Encouraging your child to spend time connecting with nature can encourage a lifelong appreciation for it. Exploring the outdoors—whether it’s a forest, a local park, or your own backyard—is a healthy, fun, and interactive way to curb the growing trend of childhood inactivity due to the technological influences (“screen time”) taking place at home.
According to the American Academy of Pediatrics (AAP), kids between 8 and 10 years old typically spend about eight hours per day watching television, playing video games, or using their computers and smartphones. Aside from the content they’re exposed to, gazing at these devices can have negative physical and developmental effects over time. On the other hand, children who spend less time indoors and engaged with this media tend to sleep better, feel healthier, do better in school, and carry fewer behavioral issues.
Additionally, kids can come to be so active and learn from hands-on experiences when in nature. In fact, various outdoor scenes regularly support advanced motor skills, develop a creative imagination, and assist with cognitive development—among many other benefits. Here are three ways to foster a love of nature for kids:
Spend More Time in Your Own Backyard
Create a special area that pays homage to nature. You could set up a cozy nook with a hammock and outdoor pillows among the trees, plant unique greenery that can be used for homework in the shade or afternoon tea time, or design a butterfly and bee garden for your children to observe these amazing creatures in their natural habitat.
Teach them about gardening, and let them get their hands dirty! When kids work in the garden, they’re not only having fun playing in the dirt; they’re learning important skills and the value of a job well done. Helping your child plant a vegetable garden, for example, is one of the best ways to expose a love and respect of nature for kids. The entire process, from planting the seeds and watching them grow to caring for the plants and sharing the bounty, teaches responsibility and a reverence for nature.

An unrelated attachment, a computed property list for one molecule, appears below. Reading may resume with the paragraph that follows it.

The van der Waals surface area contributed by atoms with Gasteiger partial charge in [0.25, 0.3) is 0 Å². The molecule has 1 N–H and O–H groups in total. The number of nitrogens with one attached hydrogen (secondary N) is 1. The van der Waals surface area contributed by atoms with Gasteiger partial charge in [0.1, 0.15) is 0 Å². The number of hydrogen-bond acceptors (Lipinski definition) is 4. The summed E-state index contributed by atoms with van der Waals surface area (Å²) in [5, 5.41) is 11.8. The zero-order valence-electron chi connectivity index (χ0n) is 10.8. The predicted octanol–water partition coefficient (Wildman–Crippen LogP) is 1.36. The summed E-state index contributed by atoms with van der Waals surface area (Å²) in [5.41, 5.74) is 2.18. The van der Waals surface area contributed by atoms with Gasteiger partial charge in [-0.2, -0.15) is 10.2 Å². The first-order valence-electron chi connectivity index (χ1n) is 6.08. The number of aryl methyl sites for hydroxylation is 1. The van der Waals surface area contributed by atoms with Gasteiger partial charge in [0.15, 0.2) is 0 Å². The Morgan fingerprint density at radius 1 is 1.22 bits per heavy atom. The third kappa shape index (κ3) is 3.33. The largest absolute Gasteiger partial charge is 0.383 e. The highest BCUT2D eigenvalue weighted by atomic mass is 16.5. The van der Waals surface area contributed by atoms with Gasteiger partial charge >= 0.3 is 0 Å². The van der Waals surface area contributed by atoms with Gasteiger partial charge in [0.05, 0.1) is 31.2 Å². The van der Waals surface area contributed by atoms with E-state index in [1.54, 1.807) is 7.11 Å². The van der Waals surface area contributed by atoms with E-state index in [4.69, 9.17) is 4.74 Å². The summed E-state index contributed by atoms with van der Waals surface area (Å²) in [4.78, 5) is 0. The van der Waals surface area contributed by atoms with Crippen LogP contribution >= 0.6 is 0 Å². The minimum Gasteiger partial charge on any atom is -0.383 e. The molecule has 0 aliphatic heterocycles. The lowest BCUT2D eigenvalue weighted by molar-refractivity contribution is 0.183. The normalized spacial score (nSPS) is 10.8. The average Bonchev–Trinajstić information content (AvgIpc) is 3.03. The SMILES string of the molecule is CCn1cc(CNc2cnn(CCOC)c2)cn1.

Take a Hike
Spend time beyond your own backyard. One of the simplest ways to connect with nature is to take a nature walk or hike. Turn the cell phones off (you won’t have service anyway!) and enjoy a stroll through the canyon, nature preserve, or woods. Nature for kids really begins with the senses. Make the effort to focus on the sounds, the smells, and the sights.
Bring along native plant and bird guides and binoculars to enhance the experience and learn about the unique life that abounds in your local area. This is a wonderful activity because it fosters curiosity and, with time, a desire to keep coming back in search for an elusive bird species your kids just learned is local to their neighborhood. Another bonus? Your child can learn about how to spot which plants are poisonous, helping them avoid the misery of poison oak.
Play and Explore Outdoors
Have fun! It’s that simple. Did you know kids learn as they play? It’s true. Check out more on the benefits of playing outdoors, connecting with nature, and how to design nature play and learning spaces with this handy guide from the Natural Learning Initiative and the National Wildlife Federation.
Set up a neighbor kickball game or a scavenger hunt so you kids can experience the excitement of a competition without a gaming console. You can also go camping (even in your backyard!), try bird watching, pick blackberries, point a telescope at the stars, search for shells on the beach, or bike ride on a local rail trail. Materials found in natural are the perfect arts and crafts tools, as well. Explain how versatile and special nature is by making leaf collages or using rocks and sticks as paintbrushes. With your findings, you can also compare rocks, make a fort with sticks, or create a nature journal.
Your options are basically endless. Make going outside and exploring part of your family’s play routine, and soon putting down the tablet, lacing up their sneakers, and heading into nature will become second “nature.”
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This article was brought to you by Tom’s of Maine. The views and opinions expressed by the author do not reflect the position of Tom’s of Maine.